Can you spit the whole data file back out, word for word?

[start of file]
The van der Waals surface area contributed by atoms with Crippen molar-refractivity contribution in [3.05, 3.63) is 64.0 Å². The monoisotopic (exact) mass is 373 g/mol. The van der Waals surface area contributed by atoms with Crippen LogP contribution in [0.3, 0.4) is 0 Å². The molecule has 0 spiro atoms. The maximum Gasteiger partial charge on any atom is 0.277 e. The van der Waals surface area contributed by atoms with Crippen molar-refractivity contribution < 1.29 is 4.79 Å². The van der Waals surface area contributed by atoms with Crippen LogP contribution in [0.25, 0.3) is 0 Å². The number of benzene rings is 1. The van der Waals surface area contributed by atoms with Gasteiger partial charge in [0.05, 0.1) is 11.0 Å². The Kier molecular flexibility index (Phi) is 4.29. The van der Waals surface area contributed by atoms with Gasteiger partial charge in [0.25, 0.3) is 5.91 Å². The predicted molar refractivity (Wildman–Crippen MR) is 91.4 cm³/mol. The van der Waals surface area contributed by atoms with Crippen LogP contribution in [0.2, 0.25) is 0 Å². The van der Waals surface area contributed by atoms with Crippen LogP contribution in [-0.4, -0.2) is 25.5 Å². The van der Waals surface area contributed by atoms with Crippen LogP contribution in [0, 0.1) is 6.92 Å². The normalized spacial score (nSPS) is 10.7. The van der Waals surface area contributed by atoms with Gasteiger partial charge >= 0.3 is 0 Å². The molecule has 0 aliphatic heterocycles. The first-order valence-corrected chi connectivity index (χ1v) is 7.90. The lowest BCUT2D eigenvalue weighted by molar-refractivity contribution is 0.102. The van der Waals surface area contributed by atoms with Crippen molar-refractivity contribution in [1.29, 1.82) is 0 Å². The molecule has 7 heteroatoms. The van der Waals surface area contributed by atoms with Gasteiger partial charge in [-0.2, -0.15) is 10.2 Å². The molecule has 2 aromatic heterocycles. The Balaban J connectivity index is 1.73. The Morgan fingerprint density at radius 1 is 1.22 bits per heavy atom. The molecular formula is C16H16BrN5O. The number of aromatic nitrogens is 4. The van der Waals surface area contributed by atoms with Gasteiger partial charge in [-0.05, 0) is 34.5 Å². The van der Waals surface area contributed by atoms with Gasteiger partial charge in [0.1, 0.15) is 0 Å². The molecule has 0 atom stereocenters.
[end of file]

The van der Waals surface area contributed by atoms with Crippen molar-refractivity contribution in [3.05, 3.63) is 64.0 Å². The monoisotopic (exact) mass is 373 g/mol. The van der Waals surface area contributed by atoms with Crippen LogP contribution in [0.3, 0.4) is 0 Å². The molecule has 0 spiro atoms. The maximum Gasteiger partial charge on any atom is 0.277 e. The van der Waals surface area contributed by atoms with Crippen molar-refractivity contribution < 1.29 is 4.79 Å². The van der Waals surface area contributed by atoms with Crippen LogP contribution in [0.25, 0.3) is 0 Å². The number of benzene rings is 1. The van der Waals surface area contributed by atoms with Gasteiger partial charge in [0.05, 0.1) is 11.0 Å². The Kier molecular flexibility index (Phi) is 4.29. The van der Waals surface area contributed by atoms with Gasteiger partial charge in [0.25, 0.3) is 5.91 Å². The predicted molar refractivity (Wildman–Crippen MR) is 91.4 cm³/mol. The van der Waals surface area contributed by atoms with Crippen LogP contribution in [0.2, 0.25) is 0 Å². The van der Waals surface area contributed by atoms with Crippen LogP contribution in [-0.4, -0.2) is 25.5 Å². The van der Waals surface area contributed by atoms with Crippen LogP contribution in [0, 0.1) is 6.92 Å². The normalized spacial score (nSPS) is 10.7. The van der Waals surface area contributed by atoms with Gasteiger partial charge >= 0.3 is 0 Å². The molecule has 0 aliphatic heterocycles. The first-order valence-corrected chi connectivity index (χ1v) is 7.90. The lowest BCUT2D eigenvalue weighted by molar-refractivity contribution is 0.102. The van der Waals surface area contributed by atoms with Crippen molar-refractivity contribution in [1.29, 1.82) is 0 Å². The molecule has 7 heteroatoms. The van der Waals surface area contributed by atoms with Gasteiger partial charge in [-0.2, -0.15) is 10.2 Å². The molecule has 2 aromatic heterocycles. The Balaban J connectivity index is 1.73. The Morgan fingerprint density at radius 1 is 1.22 bits per heavy atom. The molecular formula is C16H16BrN5O. The number of aromatic nitrogens is 4. The van der Waals surface area contributed by atoms with Gasteiger partial charge in [-0.05, 0) is 34.5 Å². The van der Waals surface area contributed by atoms with Gasteiger partial charge in [0.1, 0.15) is 0 Å². The molecule has 0 atom stereocenters.